To suggest that Catholics do not understand that Mary was a created being, or that statues are lifeless alabaster casts, is to make the accuser, not the object of his accusation, look foolish.
This is not to say, of course, that God cannot produce miracles through these. Through Mary, God performed the miracle of the Incarnation, just as through Moses, He parted the Red Sea. Through the Apostles, He performed miracles of healings and, through His Divine will, He brought life to Elijah’s bones and voice to Balaam’s Donkey. We as Catholics could add thousands of miracles to these, whereby God worked great signs and wonders through Saints and even through Statues and religious articles.
The point is that no Catholic believes that the Saint performed the Miracle nor did the bones nor the donkey. God performed these signs. Just as Moses had to remove his shoes because God’s presence made the ground before the burning bush holy, and Uzzah was struck dead because God’s presence made the Ark of the covenant holy, so we acknowledge that God’s work, through these people, made them holy. Not Divine, but Holy.
If the magnificence of The Ark of the Covenant or Salomon’s Temple, pointed to the awesomeness of Our God, how much more the magnificent creature that carried His Son in her womb? How could we dare not to give Mary, Christ’s own Mother, the highest honor possible due a creature of God?
By honoring Mary, we are, in fact, worshiping God, Her creator, by any definition of the word. This is what the author clumsily refers to as indirect worship. Even by the British definition of worship, what we call honor, that honor is directed ultimately to God, as we marvel at His work. So, even by the benign British version of worship, we do not worship Mary, The Saints, Angels etc. These creatures are not the object of our honor, God is. These creatures are only a vehicle of honor/worship directed towards God. This is in direct opposition to Idolatry, that which we are falsely accused of.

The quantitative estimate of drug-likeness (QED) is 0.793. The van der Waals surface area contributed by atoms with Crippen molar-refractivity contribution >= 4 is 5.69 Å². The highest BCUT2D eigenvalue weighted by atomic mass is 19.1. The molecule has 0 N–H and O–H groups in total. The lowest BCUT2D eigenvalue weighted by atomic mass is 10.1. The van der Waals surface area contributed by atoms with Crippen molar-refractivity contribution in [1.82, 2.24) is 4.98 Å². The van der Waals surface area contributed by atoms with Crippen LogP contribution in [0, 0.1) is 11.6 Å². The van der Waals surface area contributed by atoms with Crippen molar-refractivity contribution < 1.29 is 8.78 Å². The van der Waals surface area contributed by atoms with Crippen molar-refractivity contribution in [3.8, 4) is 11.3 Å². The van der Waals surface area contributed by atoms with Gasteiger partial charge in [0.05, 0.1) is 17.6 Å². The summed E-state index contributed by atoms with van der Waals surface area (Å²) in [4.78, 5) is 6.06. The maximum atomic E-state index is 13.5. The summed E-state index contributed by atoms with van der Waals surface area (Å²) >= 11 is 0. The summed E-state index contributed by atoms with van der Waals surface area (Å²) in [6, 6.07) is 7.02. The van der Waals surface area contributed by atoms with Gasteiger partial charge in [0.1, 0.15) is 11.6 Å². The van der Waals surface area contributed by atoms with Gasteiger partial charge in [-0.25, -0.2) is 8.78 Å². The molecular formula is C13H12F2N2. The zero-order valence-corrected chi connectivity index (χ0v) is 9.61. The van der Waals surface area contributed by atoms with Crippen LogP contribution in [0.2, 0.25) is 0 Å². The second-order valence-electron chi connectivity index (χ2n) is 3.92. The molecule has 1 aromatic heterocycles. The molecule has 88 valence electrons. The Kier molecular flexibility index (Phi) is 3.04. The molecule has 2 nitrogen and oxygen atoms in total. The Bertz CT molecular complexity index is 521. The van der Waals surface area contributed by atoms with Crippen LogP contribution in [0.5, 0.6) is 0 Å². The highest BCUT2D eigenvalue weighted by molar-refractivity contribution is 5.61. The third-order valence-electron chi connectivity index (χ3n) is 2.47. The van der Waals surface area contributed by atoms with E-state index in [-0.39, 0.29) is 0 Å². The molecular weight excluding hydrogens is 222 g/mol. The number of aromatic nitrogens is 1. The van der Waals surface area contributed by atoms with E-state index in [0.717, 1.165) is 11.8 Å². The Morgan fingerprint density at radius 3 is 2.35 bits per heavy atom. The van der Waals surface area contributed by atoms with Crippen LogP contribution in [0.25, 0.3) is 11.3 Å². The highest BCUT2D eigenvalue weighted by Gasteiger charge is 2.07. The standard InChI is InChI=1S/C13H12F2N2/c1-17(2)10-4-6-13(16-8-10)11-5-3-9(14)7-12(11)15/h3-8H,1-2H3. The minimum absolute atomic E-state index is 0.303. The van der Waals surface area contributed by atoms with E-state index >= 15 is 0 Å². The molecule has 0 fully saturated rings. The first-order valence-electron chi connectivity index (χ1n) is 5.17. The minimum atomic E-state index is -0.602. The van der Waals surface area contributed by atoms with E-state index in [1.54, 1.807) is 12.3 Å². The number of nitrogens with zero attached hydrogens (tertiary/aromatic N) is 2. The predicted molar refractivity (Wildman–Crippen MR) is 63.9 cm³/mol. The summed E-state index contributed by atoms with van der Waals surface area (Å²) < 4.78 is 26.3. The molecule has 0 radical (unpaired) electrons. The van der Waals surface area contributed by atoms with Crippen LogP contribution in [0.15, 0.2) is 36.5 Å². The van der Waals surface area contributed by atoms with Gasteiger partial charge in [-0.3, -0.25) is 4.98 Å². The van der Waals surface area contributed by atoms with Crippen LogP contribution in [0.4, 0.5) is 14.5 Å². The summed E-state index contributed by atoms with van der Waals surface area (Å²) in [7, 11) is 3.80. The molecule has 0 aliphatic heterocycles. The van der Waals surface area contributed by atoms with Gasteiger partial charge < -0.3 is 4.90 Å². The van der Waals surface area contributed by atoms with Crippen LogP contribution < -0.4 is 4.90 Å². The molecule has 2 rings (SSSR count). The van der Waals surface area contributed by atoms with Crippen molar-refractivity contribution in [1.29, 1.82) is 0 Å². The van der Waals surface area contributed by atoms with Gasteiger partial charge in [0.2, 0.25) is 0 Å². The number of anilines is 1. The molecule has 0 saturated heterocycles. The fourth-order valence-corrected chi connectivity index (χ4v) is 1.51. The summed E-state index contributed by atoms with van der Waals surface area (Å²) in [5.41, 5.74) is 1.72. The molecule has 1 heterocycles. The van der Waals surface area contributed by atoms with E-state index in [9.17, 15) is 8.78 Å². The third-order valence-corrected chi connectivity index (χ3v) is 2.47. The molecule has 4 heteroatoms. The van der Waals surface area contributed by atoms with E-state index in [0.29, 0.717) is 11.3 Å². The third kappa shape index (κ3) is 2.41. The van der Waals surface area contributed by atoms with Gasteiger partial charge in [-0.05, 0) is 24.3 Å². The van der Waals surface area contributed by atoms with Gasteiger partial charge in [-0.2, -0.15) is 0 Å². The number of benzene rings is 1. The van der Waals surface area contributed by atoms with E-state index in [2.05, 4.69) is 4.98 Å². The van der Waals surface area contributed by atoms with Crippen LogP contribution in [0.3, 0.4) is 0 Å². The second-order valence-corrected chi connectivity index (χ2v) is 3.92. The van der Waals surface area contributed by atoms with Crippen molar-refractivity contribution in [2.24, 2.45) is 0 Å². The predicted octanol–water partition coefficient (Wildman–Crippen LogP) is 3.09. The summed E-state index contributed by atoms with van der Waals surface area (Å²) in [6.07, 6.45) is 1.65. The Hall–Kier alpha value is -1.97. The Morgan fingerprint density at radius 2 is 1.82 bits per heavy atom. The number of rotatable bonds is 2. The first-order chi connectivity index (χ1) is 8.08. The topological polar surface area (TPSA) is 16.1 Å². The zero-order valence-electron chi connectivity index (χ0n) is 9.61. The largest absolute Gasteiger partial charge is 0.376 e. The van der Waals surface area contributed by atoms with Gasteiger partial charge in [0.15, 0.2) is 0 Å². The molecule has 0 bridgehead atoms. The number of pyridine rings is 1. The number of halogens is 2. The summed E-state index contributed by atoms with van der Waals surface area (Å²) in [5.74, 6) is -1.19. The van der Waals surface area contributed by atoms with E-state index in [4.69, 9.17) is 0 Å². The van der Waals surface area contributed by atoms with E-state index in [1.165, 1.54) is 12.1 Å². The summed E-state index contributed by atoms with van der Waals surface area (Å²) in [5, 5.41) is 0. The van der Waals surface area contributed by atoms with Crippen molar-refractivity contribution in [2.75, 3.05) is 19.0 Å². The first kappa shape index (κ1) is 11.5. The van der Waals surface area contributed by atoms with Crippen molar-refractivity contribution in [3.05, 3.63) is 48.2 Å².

The first commandment (that which our protestant friends mistakenly call the first two commandments is clear;
2 “I, the LORD, am your God, who brought you out of
the land of Egypt, that place of slavery.
3 You shall not have other gods besides me.
4 You shall not carve idols for yourselves in the shape
of anything in the sky above or on the earth below or in the
waters beneath the earth;
5 *you shall not bow down before them or worship them.
For I, the LORD, your God, am a jealous God, inflicting
punishment for their fathers’ wickedness on the children of
those who hate me, down to the third and fourth generation;
6 but bestowing mercy down to the thousandth
generation, on the children of those who love me and keep my
- Mary is not a goddess in Catholicism, nor is any saint a god or goddess, nor any angel, nor any Pope nor any statue. Anyone who tells you otherwise is simply lying.
- We do not carve idols unto ourselves. An idol is an object of ascribed Divinity, something that takes the place of God. The statues that we have are no more idols than the statues of Angels that God Himself commanded to me made for the ark of the Covenant and the Temple. These statues remind us of some of God’s most magnificent creations, glorifying Him in that creation.
- We do not bow down before them (prostration), nor do we worship them. A bow of the head or a kneel of respect, as Salomon gave his mother in 1 Kings 2, is a far cry from falling at one’s feet and prostrating oneself in worship.
At some point, common sense must enter the equation. Catholics do not worship anyone but The Father, Son and Holy Spirit. Anyone who denies this is wrong. It is just that simple.